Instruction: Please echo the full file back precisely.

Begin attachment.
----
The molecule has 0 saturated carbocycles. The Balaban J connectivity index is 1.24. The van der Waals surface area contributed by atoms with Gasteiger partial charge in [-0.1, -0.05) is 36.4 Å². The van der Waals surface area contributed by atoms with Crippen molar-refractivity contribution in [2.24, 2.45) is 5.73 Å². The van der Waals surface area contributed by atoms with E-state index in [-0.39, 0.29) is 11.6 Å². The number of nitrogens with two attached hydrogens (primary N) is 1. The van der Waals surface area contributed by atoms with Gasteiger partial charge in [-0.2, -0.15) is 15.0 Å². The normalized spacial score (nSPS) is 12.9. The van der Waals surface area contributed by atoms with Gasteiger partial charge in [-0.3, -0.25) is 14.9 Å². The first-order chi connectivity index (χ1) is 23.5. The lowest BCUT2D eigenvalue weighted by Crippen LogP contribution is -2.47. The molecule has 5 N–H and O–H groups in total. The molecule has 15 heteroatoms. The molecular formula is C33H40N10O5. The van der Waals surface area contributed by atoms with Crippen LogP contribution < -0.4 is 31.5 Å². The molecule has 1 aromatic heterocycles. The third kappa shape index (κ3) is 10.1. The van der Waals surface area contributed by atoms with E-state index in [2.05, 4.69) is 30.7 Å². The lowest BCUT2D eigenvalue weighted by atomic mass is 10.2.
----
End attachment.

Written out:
The molecule has 0 saturated carbocycles. The Balaban J connectivity index is 1.24. The van der Waals surface area contributed by atoms with Gasteiger partial charge in [-0.1, -0.05) is 36.4 Å². The van der Waals surface area contributed by atoms with Crippen molar-refractivity contribution in [2.24, 2.45) is 5.73 Å². The van der Waals surface area contributed by atoms with E-state index in [-0.39, 0.29) is 11.6 Å². The number of nitrogens with two attached hydrogens (primary N) is 1. The van der Waals surface area contributed by atoms with Gasteiger partial charge in [-0.2, -0.15) is 15.0 Å². The normalized spacial score (nSPS) is 12.9. The van der Waals surface area contributed by atoms with Gasteiger partial charge in [-0.3, -0.25) is 14.9 Å². The first-order chi connectivity index (χ1) is 23.5. The lowest BCUT2D eigenvalue weighted by Crippen LogP contribution is -2.47. The molecule has 5 N–H and O–H groups in total. The molecule has 15 heteroatoms. The molecular formula is C33H40N10O5. The van der Waals surface area contributed by atoms with Crippen LogP contribution < -0.4 is 31.5 Å². The molecule has 1 aromatic heterocycles. The third kappa shape index (κ3) is 10.1. The van der Waals surface area contributed by atoms with E-state index in [2.05, 4.69) is 30.7 Å². The lowest BCUT2D eigenvalue weighted by atomic mass is 10.2.